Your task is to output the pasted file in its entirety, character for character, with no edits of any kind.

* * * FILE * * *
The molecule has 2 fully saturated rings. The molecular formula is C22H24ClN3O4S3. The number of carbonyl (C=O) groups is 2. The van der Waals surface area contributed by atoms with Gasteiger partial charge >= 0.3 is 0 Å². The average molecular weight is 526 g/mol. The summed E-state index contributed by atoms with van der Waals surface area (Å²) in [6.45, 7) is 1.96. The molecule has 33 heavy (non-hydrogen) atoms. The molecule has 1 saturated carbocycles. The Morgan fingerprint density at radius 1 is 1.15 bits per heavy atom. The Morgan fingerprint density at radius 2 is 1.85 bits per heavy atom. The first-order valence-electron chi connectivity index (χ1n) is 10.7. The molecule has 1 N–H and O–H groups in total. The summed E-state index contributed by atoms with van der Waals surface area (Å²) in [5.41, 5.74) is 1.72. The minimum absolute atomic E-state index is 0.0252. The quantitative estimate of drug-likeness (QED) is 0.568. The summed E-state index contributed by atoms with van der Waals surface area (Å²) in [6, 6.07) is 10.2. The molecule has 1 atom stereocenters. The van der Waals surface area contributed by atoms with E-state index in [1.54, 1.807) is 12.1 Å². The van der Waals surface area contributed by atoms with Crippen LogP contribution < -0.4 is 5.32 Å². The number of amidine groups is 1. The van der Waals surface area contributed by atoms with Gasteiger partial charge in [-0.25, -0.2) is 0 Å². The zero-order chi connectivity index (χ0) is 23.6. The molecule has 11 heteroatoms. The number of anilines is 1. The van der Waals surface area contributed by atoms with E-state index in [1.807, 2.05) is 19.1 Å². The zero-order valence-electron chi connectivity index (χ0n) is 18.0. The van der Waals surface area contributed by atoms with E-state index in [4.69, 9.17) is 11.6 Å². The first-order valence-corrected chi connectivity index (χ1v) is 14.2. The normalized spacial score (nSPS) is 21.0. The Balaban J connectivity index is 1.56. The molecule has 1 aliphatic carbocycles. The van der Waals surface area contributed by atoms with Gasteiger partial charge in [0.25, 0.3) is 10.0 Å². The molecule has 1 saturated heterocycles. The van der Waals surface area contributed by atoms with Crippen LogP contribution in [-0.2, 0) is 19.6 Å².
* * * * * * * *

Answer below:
The molecule has 2 fully saturated rings. The molecular formula is C22H24ClN3O4S3. The number of carbonyl (C=O) groups is 2. The van der Waals surface area contributed by atoms with Gasteiger partial charge >= 0.3 is 0 Å². The average molecular weight is 526 g/mol. The summed E-state index contributed by atoms with van der Waals surface area (Å²) in [6.45, 7) is 1.96. The molecule has 33 heavy (non-hydrogen) atoms. The molecule has 1 saturated carbocycles. The Morgan fingerprint density at radius 1 is 1.15 bits per heavy atom. The Morgan fingerprint density at radius 2 is 1.85 bits per heavy atom. The first-order valence-electron chi connectivity index (χ1n) is 10.7. The molecule has 1 N–H and O–H groups in total. The summed E-state index contributed by atoms with van der Waals surface area (Å²) in [5.41, 5.74) is 1.72. The minimum absolute atomic E-state index is 0.0252. The quantitative estimate of drug-likeness (QED) is 0.568. The summed E-state index contributed by atoms with van der Waals surface area (Å²) in [6, 6.07) is 10.2. The molecule has 1 atom stereocenters. The van der Waals surface area contributed by atoms with E-state index in [1.54, 1.807) is 12.1 Å². The van der Waals surface area contributed by atoms with Crippen LogP contribution < -0.4 is 5.32 Å². The number of amidine groups is 1. The van der Waals surface area contributed by atoms with Gasteiger partial charge in [-0.25, -0.2) is 0 Å². The zero-order chi connectivity index (χ0) is 23.6. The molecule has 11 heteroatoms. The number of anilines is 1. The van der Waals surface area contributed by atoms with E-state index in [1.807, 2.05) is 19.1 Å². The zero-order valence-electron chi connectivity index (χ0n) is 18.0. The van der Waals surface area contributed by atoms with E-state index in [4.69, 9.17) is 11.6 Å². The first-order valence-corrected chi connectivity index (χ1v) is 14.2. The normalized spacial score (nSPS) is 21.0. The Balaban J connectivity index is 1.56. The molecule has 1 aliphatic carbocycles. The van der Waals surface area contributed by atoms with Gasteiger partial charge in [0.25, 0.3) is 10.0 Å². The molecule has 1 saturated heterocycles. The van der Waals surface area contributed by atoms with Crippen LogP contribution in [-0.2, 0) is 19.6 Å².